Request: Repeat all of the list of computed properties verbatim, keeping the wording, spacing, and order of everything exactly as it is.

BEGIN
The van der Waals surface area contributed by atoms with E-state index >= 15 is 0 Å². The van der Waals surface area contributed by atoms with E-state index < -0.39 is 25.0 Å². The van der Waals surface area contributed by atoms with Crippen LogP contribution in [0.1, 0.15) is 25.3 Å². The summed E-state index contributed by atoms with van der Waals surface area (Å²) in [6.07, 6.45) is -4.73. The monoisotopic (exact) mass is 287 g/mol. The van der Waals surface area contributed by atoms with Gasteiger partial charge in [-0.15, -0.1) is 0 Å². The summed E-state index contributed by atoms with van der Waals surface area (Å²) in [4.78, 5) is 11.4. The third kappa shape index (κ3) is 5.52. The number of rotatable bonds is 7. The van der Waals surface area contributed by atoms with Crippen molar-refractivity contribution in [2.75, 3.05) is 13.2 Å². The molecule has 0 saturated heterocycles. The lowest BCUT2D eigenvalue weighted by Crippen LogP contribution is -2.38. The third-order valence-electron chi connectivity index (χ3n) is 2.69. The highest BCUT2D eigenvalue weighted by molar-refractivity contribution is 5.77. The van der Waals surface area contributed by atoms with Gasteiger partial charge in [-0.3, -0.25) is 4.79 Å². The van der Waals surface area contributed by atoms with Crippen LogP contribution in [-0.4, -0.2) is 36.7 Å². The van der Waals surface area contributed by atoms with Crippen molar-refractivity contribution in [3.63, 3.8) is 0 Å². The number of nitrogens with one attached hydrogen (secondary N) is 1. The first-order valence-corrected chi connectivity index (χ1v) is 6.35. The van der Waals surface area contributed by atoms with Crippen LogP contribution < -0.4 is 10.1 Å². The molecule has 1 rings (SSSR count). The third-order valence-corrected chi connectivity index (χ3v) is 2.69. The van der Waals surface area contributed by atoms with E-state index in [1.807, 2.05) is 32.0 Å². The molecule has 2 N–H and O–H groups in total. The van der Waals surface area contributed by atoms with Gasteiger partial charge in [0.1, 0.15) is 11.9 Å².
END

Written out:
The van der Waals surface area contributed by atoms with E-state index >= 15 is 0 Å². The van der Waals surface area contributed by atoms with E-state index < -0.39 is 25.0 Å². The van der Waals surface area contributed by atoms with Crippen LogP contribution in [0.1, 0.15) is 25.3 Å². The summed E-state index contributed by atoms with van der Waals surface area (Å²) in [6.07, 6.45) is -4.73. The monoisotopic (exact) mass is 287 g/mol. The van der Waals surface area contributed by atoms with Gasteiger partial charge in [-0.15, -0.1) is 0 Å². The summed E-state index contributed by atoms with van der Waals surface area (Å²) in [4.78, 5) is 11.4. The third kappa shape index (κ3) is 5.52. The number of rotatable bonds is 7. The van der Waals surface area contributed by atoms with Crippen molar-refractivity contribution in [2.75, 3.05) is 13.2 Å². The molecule has 0 saturated heterocycles. The lowest BCUT2D eigenvalue weighted by Crippen LogP contribution is -2.38. The third-order valence-electron chi connectivity index (χ3n) is 2.69. The highest BCUT2D eigenvalue weighted by molar-refractivity contribution is 5.77. The van der Waals surface area contributed by atoms with Gasteiger partial charge in [-0.3, -0.25) is 4.79 Å². The van der Waals surface area contributed by atoms with Crippen LogP contribution in [-0.4, -0.2) is 36.7 Å². The van der Waals surface area contributed by atoms with Crippen molar-refractivity contribution in [3.63, 3.8) is 0 Å². The number of nitrogens with one attached hydrogen (secondary N) is 1. The first-order valence-corrected chi connectivity index (χ1v) is 6.35. The van der Waals surface area contributed by atoms with Crippen LogP contribution < -0.4 is 10.1 Å². The molecule has 1 rings (SSSR count). The third-order valence-corrected chi connectivity index (χ3v) is 2.69. The van der Waals surface area contributed by atoms with E-state index in [1.807, 2.05) is 32.0 Å². The molecule has 2 N–H and O–H groups in total. The van der Waals surface area contributed by atoms with Gasteiger partial charge in [0.1, 0.15) is 11.9 Å².